Using Natures Obstacle Course

All the snow is nearly gone, and natural obstacles are appearing everywhere I look. There are steep banks, creek beds, irrigation ditches, downed logs criss-crossed in every formation, rocky hillsides, nasty bogs, etc. that I have learned to love. These obstacles help a horse use his body in a way that allows him to get balanced and underneath of himself. By deliberately placing his feet with a purpose and starting to use his hindquarters, he is better prepared for his next step.

To me, the scariest horse to be on is a horse that doesn’t know how to travel outdoors, such as horses that live in a stall and are ridden on flat, well maintained surfaces. If you’ve ever done a job on a horse like this, you know what I am talking about. You feel at any moment that they could slip, trip, or just fall right on over because they have never had a reason to specifically place their feet. This makes the horse off-balanced and unprepared for different terrain.

Natural obstacles help a horse find three aspects of correct movement:

Connection
-connecting the feet to the reins for greater control of the placement of the horses feet.

Engagement
-a horse starts to get his hindquarters underneath of him in preparation for the next obstacle or change of direction.

Balance
-the horse finds his natural balance in order to become more stable in any terrain through the connection of the feet and engagement of the hindquarters.

The beauty of nature’s obstacle course is the way that it helps horses find the connection, engagement, and balance. All you’re doing is setting up the scenario so that the horse is able to find these movements on his own. The longer it takes the horse to learn, the better, for it seems to imbed the positive effects in their system even more deeply. Ultimately, this makes any of the specific movements better, such as short serpentine, while engaging the hind and front quarters without working them directly. This allows the horse to search for the correct answer on their own, building desire and confidence in their mental state, positively impacting the horse to enjoy the time spent under saddle!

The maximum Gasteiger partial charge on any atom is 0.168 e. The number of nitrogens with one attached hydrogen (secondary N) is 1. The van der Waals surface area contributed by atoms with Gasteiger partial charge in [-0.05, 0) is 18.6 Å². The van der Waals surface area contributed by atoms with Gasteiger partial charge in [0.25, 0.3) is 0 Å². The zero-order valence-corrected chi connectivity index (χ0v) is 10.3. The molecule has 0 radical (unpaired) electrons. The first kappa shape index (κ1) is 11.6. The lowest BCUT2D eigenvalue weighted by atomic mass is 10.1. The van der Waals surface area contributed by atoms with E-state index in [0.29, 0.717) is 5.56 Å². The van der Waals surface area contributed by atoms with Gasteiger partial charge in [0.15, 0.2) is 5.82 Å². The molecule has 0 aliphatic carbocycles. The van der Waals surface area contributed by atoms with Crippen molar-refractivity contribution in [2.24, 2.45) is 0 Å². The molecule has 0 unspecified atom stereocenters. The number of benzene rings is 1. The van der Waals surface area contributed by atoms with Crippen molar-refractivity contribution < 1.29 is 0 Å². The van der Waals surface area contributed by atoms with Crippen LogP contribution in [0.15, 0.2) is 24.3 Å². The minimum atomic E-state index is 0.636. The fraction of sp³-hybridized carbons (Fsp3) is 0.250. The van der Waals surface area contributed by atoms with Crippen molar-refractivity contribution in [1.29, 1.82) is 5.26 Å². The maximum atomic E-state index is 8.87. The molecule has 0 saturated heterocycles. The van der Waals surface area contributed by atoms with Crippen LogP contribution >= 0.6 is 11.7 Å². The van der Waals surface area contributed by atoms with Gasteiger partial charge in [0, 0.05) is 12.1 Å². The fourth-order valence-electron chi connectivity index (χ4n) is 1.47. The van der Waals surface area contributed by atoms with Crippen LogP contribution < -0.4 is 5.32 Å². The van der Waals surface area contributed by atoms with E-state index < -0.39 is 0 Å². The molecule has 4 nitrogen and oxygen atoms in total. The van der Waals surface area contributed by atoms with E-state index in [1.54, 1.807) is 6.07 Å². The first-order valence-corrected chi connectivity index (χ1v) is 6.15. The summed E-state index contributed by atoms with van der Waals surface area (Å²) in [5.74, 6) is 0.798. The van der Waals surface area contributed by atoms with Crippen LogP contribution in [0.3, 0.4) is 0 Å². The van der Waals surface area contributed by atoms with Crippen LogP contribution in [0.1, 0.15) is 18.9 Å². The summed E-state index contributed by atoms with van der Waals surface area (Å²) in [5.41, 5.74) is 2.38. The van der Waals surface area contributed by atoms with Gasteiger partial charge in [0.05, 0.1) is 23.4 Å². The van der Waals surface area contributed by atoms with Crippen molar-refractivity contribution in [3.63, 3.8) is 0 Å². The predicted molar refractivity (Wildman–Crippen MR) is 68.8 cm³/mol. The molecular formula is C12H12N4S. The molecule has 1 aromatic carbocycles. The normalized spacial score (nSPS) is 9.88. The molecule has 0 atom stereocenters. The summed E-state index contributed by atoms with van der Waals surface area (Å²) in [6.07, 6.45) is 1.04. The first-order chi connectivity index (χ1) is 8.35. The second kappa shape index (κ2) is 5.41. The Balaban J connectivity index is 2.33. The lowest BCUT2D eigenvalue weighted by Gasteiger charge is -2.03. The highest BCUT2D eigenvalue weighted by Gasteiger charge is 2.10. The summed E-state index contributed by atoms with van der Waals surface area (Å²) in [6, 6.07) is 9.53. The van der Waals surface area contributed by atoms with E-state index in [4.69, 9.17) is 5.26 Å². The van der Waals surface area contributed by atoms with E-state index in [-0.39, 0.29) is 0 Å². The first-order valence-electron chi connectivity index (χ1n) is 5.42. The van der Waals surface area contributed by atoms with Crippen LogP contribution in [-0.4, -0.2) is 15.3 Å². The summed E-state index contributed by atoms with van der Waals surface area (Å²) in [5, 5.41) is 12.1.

Application to Daily Life:

Have you ever felt like you have been forcing results to happen?  You want to make such a positive difference that you do whatever it may take to get those results in the shortest amount of time possible, sometimes at the expense of others.  The next opportunity that arises, I encourage you to step back for a second and ask yourself how you can achieve the same results by setting the scenario up in a way that others are able to find the solution on their own.  Sure, it may take a little more time and effort, but the results will be worth every second spent.  You will start to build a rapport with your team that will increase productivity tenfold by allowing others to have responsibility, make mistakes, and ultimately find the solution themselves.  All you are doing is making the wrong thing a little more difficult and the right thing easy.  When they find the answer they feel a sense of accomplishment instead of just another job finished or deadline met. It will build confidence within each and every person involved in the process and strengthen the relationships of the team individually and as a whole!

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